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No Story
To avoid having this book hurled into corner of the room by the suspicious reader, I will
assert in time that this is not a newspaper story. You will encounter no shirt-sleeved,
omniscient city editor, no prodigy "cub" reporter just off the farm, no scoop, no story--no
anything.
But if you will concede me the setting of the first scene in the reporters' room of the
Morning Beacon, I will repay the favor by keeping strictly my promises set forth above.
I was doing space-work on the Beacon, hoping to be put on a salary. Some one had
cleared with a rake or a shovel a small space for me at the end of a long table piled high
with exchanges, Congressional Records, and old files. There I did my work. I wrote
whatever the city whispered or roared or chuckled to me on my diligent wanderings about
its streets. My income was not regular.
One day Tripp came in and leaned on my table. Tripp was something in the mechanical
department--I think he had something to do with the pictures, for he smelled of
photographers' supplies, and his hands were always stained and cut up with acids. He was
about twenty-five and looked forty. Half of his face was covered with short, curly red
whiskers that looked like a door-mat with the "welcome" left off. He was pale and
unhealthy and miserable and fawning, and an assiduous borrower of sums ranging from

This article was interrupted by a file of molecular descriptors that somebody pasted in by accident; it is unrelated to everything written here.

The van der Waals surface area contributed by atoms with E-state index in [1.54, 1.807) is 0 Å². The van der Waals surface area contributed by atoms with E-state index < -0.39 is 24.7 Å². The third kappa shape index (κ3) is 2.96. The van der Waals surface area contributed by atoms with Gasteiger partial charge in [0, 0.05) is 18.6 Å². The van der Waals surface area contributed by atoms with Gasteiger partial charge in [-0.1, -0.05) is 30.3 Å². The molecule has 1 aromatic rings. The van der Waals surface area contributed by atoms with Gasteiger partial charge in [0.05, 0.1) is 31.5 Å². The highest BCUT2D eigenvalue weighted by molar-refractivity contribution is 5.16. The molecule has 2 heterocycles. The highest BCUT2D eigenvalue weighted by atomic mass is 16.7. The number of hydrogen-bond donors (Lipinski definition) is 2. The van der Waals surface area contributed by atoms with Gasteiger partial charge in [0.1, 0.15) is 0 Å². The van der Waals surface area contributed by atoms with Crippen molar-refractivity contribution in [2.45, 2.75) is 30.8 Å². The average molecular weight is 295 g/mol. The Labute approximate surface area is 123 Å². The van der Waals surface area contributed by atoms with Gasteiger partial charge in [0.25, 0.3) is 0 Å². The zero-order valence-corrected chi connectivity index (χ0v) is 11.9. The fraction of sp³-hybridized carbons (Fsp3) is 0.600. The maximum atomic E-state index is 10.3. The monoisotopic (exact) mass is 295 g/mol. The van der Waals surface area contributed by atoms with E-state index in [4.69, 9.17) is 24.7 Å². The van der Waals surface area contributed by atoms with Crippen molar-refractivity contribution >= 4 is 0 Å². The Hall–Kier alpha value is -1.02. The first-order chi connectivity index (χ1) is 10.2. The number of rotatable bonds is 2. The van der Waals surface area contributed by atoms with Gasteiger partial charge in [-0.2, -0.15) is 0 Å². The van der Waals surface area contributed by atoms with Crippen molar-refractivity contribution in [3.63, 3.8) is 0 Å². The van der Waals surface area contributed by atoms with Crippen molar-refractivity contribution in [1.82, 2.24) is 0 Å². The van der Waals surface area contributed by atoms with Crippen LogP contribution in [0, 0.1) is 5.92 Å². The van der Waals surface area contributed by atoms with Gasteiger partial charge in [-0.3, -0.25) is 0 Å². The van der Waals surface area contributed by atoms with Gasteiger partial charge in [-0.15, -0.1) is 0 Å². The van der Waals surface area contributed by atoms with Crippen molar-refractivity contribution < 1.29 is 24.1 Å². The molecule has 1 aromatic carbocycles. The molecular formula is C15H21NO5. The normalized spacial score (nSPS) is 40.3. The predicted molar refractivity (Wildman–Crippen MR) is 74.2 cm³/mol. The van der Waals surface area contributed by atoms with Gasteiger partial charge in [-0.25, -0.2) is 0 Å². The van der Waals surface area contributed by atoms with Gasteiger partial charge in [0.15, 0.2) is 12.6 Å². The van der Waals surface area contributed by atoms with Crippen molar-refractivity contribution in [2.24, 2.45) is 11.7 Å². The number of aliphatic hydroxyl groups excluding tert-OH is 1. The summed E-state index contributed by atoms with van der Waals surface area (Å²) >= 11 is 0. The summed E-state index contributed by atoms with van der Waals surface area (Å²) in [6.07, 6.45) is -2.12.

twenty-five cents to a dollar. One dollar was his limit. He knew the extent of his credit as
well as the Chemical National Bank knows the amount of H20 that collateral will show
on analysis. When he sat on my table he held one hand with the other to keep both from
shaking. Whiskey. He had a spurious air of lightness and bravado about him that
deceived no one, but was useful in his borrowing because it was so pitifully and
perceptibly assumed.
This day I had coaxed from the cashier five shining silver dollars as a grumbling advance
on a story that the Sunday editor had reluctantly accepted. So if I was not feeling at peace
with the world, at least an armistice had been declared; and I was beginning with ardor to
write a description of the Brooklyn Bridge by moonlight.
"Well, Tripp," said I, looking up at him rather impatiently, "how goes it?" He was
looking to-day more miserable, more cringing and haggard and downtrodden than I had
ever seen him. He was at that stage of misery where he drew your pity so fully that you
longed to kick him.
"Have you got a dollar?" asked Tripp, with his most fawning look and his dog-like eyes
that blinked in the narrow space between his high- growing matted beard and his low-
growing matted hair.
 
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